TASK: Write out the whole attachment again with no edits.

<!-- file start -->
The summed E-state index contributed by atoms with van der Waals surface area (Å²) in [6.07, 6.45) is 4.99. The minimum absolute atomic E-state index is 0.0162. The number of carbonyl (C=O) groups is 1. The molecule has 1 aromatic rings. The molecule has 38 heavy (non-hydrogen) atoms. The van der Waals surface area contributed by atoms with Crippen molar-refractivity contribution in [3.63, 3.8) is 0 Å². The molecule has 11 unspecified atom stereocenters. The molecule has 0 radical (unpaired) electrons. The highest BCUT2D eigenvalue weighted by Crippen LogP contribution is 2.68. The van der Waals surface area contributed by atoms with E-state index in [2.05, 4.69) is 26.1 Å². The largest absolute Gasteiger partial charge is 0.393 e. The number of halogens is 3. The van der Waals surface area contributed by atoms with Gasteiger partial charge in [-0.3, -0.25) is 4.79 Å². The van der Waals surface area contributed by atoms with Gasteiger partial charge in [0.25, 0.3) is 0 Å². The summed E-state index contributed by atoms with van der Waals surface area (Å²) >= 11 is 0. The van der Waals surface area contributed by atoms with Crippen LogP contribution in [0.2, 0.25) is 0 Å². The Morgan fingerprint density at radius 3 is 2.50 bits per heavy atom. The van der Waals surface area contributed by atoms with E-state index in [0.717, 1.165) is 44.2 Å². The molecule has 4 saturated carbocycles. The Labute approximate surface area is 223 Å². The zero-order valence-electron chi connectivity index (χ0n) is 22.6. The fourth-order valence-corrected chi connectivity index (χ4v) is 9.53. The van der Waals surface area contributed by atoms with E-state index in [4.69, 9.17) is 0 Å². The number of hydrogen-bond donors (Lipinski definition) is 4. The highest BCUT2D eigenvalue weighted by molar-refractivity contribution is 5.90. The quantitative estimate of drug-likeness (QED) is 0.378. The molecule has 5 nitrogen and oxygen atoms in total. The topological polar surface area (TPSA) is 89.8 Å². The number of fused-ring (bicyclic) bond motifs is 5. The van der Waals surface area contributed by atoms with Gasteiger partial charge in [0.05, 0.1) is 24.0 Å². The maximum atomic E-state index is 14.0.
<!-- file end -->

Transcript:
The summed E-state index contributed by atoms with van der Waals surface area (Å²) in [6.07, 6.45) is 4.99. The minimum absolute atomic E-state index is 0.0162. The number of carbonyl (C=O) groups is 1. The molecule has 1 aromatic rings. The molecule has 38 heavy (non-hydrogen) atoms. The van der Waals surface area contributed by atoms with Crippen molar-refractivity contribution in [3.63, 3.8) is 0 Å². The molecule has 11 unspecified atom stereocenters. The molecule has 0 radical (unpaired) electrons. The highest BCUT2D eigenvalue weighted by Crippen LogP contribution is 2.68. The van der Waals surface area contributed by atoms with E-state index in [2.05, 4.69) is 26.1 Å². The largest absolute Gasteiger partial charge is 0.393 e. The number of halogens is 3. The van der Waals surface area contributed by atoms with Gasteiger partial charge in [-0.3, -0.25) is 4.79 Å². The van der Waals surface area contributed by atoms with Gasteiger partial charge in [0.25, 0.3) is 0 Å². The summed E-state index contributed by atoms with van der Waals surface area (Å²) >= 11 is 0. The van der Waals surface area contributed by atoms with Crippen LogP contribution in [0.2, 0.25) is 0 Å². The Morgan fingerprint density at radius 3 is 2.50 bits per heavy atom. The van der Waals surface area contributed by atoms with E-state index in [0.717, 1.165) is 44.2 Å². The molecule has 4 saturated carbocycles. The Labute approximate surface area is 223 Å². The zero-order valence-electron chi connectivity index (χ0n) is 22.6. The fourth-order valence-corrected chi connectivity index (χ4v) is 9.53. The van der Waals surface area contributed by atoms with E-state index in [4.69, 9.17) is 0 Å². The number of hydrogen-bond donors (Lipinski definition) is 4. The highest BCUT2D eigenvalue weighted by molar-refractivity contribution is 5.90. The quantitative estimate of drug-likeness (QED) is 0.378. The molecule has 5 nitrogen and oxygen atoms in total. The topological polar surface area (TPSA) is 89.8 Å². The number of fused-ring (bicyclic) bond motifs is 5. The van der Waals surface area contributed by atoms with Gasteiger partial charge in [0.05, 0.1) is 24.0 Å². The maximum atomic E-state index is 14.0.